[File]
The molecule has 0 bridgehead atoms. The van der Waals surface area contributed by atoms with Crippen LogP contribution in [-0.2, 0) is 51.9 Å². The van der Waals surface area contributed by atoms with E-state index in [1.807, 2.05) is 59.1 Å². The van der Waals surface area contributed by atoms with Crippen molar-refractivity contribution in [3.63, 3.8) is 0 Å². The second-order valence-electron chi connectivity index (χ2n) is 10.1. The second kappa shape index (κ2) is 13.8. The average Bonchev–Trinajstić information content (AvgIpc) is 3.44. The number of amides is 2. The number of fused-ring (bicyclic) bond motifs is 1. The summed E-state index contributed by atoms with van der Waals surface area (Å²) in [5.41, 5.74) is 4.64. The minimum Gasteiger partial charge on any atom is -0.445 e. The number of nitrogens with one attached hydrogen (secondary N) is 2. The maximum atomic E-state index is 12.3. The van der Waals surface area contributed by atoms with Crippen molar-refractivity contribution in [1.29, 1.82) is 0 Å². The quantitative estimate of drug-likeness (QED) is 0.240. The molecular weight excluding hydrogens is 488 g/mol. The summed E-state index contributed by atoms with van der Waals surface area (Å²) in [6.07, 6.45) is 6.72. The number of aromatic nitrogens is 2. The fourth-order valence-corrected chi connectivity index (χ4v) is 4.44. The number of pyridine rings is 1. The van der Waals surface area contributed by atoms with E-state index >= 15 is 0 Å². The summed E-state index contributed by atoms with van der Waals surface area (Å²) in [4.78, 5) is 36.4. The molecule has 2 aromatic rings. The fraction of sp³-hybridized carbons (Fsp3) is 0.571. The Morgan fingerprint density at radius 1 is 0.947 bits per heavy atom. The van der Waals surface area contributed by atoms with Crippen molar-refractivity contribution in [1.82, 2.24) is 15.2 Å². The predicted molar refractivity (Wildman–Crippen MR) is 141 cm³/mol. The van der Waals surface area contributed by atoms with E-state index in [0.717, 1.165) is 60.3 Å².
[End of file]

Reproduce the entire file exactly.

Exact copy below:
The molecule has 0 bridgehead atoms. The van der Waals surface area contributed by atoms with Crippen LogP contribution in [-0.2, 0) is 51.9 Å². The van der Waals surface area contributed by atoms with E-state index in [1.807, 2.05) is 59.1 Å². The van der Waals surface area contributed by atoms with Crippen molar-refractivity contribution in [3.63, 3.8) is 0 Å². The second-order valence-electron chi connectivity index (χ2n) is 10.1. The second kappa shape index (κ2) is 13.8. The average Bonchev–Trinajstić information content (AvgIpc) is 3.44. The number of amides is 2. The number of fused-ring (bicyclic) bond motifs is 1. The summed E-state index contributed by atoms with van der Waals surface area (Å²) in [5.41, 5.74) is 4.64. The minimum Gasteiger partial charge on any atom is -0.445 e. The number of nitrogens with one attached hydrogen (secondary N) is 2. The maximum atomic E-state index is 12.3. The van der Waals surface area contributed by atoms with Crippen molar-refractivity contribution in [1.29, 1.82) is 0 Å². The quantitative estimate of drug-likeness (QED) is 0.240. The molecular weight excluding hydrogens is 488 g/mol. The summed E-state index contributed by atoms with van der Waals surface area (Å²) in [6.07, 6.45) is 6.72. The number of aromatic nitrogens is 2. The fourth-order valence-corrected chi connectivity index (χ4v) is 4.44. The number of pyridine rings is 1. The van der Waals surface area contributed by atoms with E-state index >= 15 is 0 Å². The summed E-state index contributed by atoms with van der Waals surface area (Å²) in [4.78, 5) is 36.4. The molecule has 2 aromatic rings. The fraction of sp³-hybridized carbons (Fsp3) is 0.571. The Morgan fingerprint density at radius 1 is 0.947 bits per heavy atom. The van der Waals surface area contributed by atoms with Crippen molar-refractivity contribution in [1.82, 2.24) is 15.2 Å². The predicted molar refractivity (Wildman–Crippen MR) is 141 cm³/mol. The van der Waals surface area contributed by atoms with E-state index in [0.717, 1.165) is 60.3 Å².